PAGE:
“Everything really begins with data — household-level addressable TV, OTT [over-the-top TV] targeting, attribution, zip-code or zone-level messaging. Without the data, we have nothing,” Bologna told attendees. “The hardest part is, we have to ask advertisers who they really want to reach. Then we pair the target with the appropriate dataset. “
Bologna said big advertisers are accustomed to mass reach and getting a certain number of GRPs per week. The advanced TV paradigms don’t really work that way — they seek to go beyond basic demography via audience-based media buying tactics informed by data.
He wasn't shy about his passion for addressability: “I love to take an advertiser’s core hyper-segment and match it against subscriber files, and then send it to granular targets.” He seeks to show advertisers the homes exposed to their ad, the households that responded.
In the world of addressable TV, advertisers are not limited to household-level addressability. Bologna said advertisers can move to combine their target segments and data providers with third-party data firms like Neustar, Acxiom, and Experian in order to find the exact audiences they want across all devices. Genuine addressability involves unduplicated reach and frequency.
Bologna pointed out that of the 115 million TV households in the U.S., 57 million can insert targeted advertising at the set-top-box level, and that doesn’t include OTT services. Enabling hyper-targeting at the household level is potentially very powerful. He also said that indexing, as an extension to an addressable TV initiative, is also helpful, though mostly used on locally available inventory. “The national marketplace is more complicated because you have 50 different networks using 50 different forms of data,” he said.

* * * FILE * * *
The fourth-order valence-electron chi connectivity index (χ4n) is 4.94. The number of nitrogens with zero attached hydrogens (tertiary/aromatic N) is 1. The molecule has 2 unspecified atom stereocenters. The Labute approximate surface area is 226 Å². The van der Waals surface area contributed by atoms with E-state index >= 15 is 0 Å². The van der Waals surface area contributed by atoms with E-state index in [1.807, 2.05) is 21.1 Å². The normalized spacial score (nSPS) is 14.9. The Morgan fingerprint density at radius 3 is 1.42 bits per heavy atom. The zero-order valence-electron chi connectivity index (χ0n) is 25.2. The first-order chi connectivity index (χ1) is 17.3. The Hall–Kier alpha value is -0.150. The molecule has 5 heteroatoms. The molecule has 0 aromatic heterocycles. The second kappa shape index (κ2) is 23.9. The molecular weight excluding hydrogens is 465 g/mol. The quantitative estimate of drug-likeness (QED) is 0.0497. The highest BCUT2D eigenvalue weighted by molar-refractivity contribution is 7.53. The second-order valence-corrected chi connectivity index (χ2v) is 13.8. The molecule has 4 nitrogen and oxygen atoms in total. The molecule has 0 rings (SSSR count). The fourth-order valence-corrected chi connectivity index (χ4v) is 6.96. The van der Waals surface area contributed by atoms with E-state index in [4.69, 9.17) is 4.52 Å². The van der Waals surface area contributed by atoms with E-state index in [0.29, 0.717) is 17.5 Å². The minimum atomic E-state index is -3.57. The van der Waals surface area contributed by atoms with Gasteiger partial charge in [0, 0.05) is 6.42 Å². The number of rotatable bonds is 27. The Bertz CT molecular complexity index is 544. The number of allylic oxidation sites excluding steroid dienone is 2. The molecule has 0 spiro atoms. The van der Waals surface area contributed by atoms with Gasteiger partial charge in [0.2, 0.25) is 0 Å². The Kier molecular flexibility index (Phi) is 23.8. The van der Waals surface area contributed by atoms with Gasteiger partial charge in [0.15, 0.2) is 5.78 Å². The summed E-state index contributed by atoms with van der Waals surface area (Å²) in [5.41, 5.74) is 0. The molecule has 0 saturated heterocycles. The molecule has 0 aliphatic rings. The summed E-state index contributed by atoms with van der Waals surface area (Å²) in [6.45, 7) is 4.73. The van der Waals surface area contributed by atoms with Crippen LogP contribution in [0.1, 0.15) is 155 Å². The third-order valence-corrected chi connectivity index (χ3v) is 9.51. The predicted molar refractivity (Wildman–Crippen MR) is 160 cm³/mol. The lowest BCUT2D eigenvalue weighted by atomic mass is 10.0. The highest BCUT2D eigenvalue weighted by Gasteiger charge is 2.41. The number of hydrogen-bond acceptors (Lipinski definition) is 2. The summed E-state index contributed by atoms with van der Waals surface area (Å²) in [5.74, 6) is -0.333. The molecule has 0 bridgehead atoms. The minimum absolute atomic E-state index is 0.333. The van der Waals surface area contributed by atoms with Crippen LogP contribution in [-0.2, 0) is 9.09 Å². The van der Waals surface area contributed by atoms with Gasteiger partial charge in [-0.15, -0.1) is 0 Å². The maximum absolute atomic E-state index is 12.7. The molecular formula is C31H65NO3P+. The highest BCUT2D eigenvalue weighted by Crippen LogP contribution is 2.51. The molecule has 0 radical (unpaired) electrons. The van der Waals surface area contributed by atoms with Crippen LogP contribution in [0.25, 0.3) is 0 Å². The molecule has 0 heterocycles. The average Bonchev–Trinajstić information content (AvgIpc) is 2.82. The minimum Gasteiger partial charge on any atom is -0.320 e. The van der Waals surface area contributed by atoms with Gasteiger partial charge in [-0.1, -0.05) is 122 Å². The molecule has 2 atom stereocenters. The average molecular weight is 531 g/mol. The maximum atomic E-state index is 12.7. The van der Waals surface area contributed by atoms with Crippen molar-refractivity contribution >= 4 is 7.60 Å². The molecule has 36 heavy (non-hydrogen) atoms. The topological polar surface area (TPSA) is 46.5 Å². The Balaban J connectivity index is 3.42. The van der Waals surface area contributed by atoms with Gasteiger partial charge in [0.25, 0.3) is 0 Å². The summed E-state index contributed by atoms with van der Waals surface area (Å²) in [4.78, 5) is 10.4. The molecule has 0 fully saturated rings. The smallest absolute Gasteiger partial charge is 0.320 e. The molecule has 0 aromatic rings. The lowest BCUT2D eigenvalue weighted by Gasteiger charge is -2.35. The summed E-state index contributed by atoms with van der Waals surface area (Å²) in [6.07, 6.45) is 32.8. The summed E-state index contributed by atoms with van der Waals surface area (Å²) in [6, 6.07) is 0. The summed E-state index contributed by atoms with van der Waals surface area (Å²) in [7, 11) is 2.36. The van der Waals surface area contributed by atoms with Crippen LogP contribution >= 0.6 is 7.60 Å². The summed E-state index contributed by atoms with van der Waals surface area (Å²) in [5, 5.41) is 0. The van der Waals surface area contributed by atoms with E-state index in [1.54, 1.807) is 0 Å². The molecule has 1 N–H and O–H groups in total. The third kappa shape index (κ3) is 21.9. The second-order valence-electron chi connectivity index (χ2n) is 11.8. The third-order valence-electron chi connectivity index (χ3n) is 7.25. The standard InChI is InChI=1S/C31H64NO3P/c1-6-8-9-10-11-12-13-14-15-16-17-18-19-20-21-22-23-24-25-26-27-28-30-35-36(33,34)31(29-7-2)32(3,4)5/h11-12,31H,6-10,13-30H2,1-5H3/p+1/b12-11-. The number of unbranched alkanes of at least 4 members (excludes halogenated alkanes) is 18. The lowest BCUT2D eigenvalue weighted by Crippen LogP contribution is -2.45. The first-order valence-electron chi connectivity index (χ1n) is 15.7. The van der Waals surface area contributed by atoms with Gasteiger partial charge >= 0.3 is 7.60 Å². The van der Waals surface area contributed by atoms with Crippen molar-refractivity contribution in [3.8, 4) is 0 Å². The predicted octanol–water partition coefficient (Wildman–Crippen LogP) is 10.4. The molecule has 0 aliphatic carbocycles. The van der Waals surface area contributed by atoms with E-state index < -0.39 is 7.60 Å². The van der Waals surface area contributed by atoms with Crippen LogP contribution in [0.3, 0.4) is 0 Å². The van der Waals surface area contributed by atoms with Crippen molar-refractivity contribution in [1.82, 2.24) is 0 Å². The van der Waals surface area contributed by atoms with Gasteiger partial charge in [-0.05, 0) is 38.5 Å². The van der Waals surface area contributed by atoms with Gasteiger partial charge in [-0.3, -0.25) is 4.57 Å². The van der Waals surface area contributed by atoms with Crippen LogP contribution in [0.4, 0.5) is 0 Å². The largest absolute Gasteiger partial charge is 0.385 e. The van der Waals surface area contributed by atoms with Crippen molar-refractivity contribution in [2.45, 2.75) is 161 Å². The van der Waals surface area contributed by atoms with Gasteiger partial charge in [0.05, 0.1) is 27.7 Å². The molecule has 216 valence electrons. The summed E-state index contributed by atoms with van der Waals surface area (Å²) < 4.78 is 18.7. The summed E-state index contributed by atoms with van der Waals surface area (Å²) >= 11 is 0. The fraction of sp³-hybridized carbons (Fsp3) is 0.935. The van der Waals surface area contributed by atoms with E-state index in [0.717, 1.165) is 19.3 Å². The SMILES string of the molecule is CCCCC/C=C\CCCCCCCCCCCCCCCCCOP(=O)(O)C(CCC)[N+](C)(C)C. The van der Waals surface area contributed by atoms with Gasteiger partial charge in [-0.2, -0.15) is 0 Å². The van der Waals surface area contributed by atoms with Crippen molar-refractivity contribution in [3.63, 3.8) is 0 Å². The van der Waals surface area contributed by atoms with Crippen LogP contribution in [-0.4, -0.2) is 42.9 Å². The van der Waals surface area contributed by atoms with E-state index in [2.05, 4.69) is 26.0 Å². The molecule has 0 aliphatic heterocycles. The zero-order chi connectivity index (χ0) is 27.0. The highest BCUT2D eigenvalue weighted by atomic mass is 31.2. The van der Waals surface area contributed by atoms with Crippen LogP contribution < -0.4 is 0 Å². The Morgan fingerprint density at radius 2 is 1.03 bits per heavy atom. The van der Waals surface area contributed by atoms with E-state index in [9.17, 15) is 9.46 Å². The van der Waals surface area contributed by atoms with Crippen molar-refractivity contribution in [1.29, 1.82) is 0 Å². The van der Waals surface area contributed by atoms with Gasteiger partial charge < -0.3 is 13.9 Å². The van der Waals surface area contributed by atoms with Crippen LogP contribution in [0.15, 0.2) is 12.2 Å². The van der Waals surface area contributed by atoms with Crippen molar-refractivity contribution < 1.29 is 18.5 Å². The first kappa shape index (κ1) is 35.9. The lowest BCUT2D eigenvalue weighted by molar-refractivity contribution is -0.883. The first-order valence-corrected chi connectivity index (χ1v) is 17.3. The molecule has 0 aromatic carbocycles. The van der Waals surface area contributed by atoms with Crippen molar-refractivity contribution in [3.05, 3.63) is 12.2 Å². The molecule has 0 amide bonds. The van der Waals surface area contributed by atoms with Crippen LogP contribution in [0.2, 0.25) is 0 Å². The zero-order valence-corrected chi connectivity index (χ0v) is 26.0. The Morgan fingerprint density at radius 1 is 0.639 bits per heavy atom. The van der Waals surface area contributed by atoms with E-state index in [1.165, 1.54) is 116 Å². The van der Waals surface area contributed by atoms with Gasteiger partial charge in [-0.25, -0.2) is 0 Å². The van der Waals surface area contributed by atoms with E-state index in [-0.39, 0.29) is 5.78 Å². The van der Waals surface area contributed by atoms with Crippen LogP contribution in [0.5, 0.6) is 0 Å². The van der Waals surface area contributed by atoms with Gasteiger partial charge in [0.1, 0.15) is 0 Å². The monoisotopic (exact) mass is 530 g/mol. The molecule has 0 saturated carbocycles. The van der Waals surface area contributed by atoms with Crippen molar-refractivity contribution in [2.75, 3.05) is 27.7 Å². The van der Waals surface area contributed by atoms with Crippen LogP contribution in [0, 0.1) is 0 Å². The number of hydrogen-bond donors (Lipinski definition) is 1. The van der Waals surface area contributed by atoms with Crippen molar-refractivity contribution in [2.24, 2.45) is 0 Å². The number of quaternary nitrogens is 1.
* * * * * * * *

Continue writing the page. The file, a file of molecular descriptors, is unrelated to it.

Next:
Bologna emphasized hyper-targeting in TV. “You can get more granular in the TV space than many people think. We can target specific households and zones for a specific prescription, for example, and then tie it back to new prescriptions and doctor visits,” he explained. He cited a campaign his agency did for an auto advertiser in which Modi cherry-picked the brand’s competitors and created an audience segment. “Between household-level addressable data, device-level, and OTT data, we found 9.4 million qualified households to target for a 30-second spot for the sedan,” Bologna said.
He said that the return on ad spend from the addressable standpoint was that for every dollar on addressable, the brand made $11 back. The brand sold 4,500 cars as a result of the advanced TV campaign tactics. The campaign included all four tactics: OTT, device, household-level, and indexing. Further, Bologna said that 35% of all household-level addressable campaigns Modi does include at least one, if not two or more of these tactics.
Ultimately, the challenge,s to bring all media owners together to apply a singular data source and measurement standard to report back to each advertiser, Bologna said.